As he turned to leave, the guy nodded to an acquaintance passing by.

“See you tomorrow?” his friend asked.

“Naah,” the guy responded. “Maybe Tuesday.”


Diamond in the Rough

December 17, 2008

Competence is such a rare commodity. In any endeavor, when you find people who know what they’re doing, you savor the experience, consuming it eagerly and letting some of the sweet liquid run down your chin.

At the gym, you’ll often find yourself hoping to learn something from fellow members’ pushing and pulling.  The challenge is to identify among the workout rabble those few lifters worth emulating.dip-belt1

Spotting the clowns is often easy. Last week, I saw a guy exercising with a dip belt on backwards, so that the chains banged against his low back while the wide back support hindered bending in front.  Regardless, buffoons also show up in fitness camouflage, using snazzy outfits, weight belts and conspicuous note-taking to create the illusion of expertise.

So what credential is carried by almost every fitness buff? The answer is: thick, well-defined calves. One glance below the knee will tell you much about a person’s commitment to exercise.

Diamond-shaped calves are the trademarks of athletes serious about cardio: runners for sure, or even better, those into jumping rope. For bodybuilders, calves are also known as the most stubborn body part; toughened by everyday use, calves respond only after years of hard training. A person with big calves cares about a balanced physique top to bottom, and is someone whose workout may well be worth watching.


Door Man

July 6, 2008

A few years ago my gym closed the men’s locker room for renovation, and during this time turned the women’s locker room into a unisex bathroom. I don’t remember how this played out exactly – I guess showering was reserved for only those without the least sense of modesty. I do recall thinking like a third-grade boy how cool it was to be hanging out in the women’s bathroom, if only just to throw my gym bag into a locker. I also felt there was sure to be trouble when the men’s room finally reopened, and guys still walked into the ladies’ room out of force of habit.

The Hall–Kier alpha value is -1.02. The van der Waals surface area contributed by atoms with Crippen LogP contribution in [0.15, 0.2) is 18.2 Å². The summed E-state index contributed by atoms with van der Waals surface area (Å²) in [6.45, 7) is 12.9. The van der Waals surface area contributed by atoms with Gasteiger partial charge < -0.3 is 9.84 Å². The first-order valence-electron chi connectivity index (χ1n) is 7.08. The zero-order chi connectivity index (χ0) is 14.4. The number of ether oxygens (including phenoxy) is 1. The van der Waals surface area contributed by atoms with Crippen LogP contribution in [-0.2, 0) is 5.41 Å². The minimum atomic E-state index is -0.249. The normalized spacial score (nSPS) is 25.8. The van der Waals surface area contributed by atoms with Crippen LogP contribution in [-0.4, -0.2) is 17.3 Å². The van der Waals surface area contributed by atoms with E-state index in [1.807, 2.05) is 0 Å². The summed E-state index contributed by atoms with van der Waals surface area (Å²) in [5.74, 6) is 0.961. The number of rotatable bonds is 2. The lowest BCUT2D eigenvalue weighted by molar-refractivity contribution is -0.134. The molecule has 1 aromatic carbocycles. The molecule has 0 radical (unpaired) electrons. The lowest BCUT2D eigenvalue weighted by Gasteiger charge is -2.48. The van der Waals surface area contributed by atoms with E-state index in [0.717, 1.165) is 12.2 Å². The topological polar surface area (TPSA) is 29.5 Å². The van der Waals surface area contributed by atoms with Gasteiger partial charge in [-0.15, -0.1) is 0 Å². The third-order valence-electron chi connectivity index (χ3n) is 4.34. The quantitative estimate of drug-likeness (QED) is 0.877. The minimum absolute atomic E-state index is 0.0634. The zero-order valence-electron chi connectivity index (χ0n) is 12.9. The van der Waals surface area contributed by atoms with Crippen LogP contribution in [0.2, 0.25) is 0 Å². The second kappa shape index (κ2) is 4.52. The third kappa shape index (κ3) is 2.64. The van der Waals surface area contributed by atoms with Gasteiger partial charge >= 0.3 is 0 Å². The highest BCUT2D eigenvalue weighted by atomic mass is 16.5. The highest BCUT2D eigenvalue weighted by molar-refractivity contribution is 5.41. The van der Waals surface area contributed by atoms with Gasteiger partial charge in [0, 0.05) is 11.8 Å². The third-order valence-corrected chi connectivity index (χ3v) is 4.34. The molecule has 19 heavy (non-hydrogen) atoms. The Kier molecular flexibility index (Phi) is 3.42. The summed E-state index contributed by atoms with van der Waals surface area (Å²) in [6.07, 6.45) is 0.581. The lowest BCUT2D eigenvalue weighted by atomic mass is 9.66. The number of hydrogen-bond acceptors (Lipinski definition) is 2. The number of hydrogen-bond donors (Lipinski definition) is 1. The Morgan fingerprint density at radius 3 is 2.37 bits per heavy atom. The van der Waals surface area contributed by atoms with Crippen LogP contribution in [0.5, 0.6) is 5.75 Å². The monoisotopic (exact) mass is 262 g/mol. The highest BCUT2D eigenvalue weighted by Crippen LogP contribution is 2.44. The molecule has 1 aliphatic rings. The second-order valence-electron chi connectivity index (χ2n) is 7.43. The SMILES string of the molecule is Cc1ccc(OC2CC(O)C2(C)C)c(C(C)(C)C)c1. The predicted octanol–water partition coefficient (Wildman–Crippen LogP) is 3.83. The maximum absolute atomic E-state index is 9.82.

I don’t think it’s possible to overstate the importance of an exterior locker room door. For example, my gym was able to cover the ladies’ room door with warnings during and after renovation – one last deterrent against a co-gender calamity. At many gyms, however, the locker room entrances are nothing more than cavernous openings, with privacy achieved through the architecture of interior walls.

I recently worked out at a gym I hadn’t visited in a number of years. The entire gym had been overhauled, and the locker rooms were completely redone. For whatever reason, the location of the men’s and women’s locker rooms had also been reversed. Only a small sign on the wall by each opening indicated which members belonged where.

Just like old times, I powered through a tough workout at this gym. I finished exercising and wandered into the men’s room, my head down in a post-workout fog.

When I looked up, I was surprised not only by how substantially the layout of the men’s room had changed in the last hour, but also by the presence of two women wearing only shorts and bras. I suddenly realized I had two choices. I could either say “Oops, sorry!” and sprint out of there, clearing my conscience but drawing attention to myself. Or, I could quietly reverse course and slip away like some peeping-tom. While I debated these choices in my head, my legs took over. I spun away from my blunder and rushed out, diving into the sanctuary of the adjacent men’s room.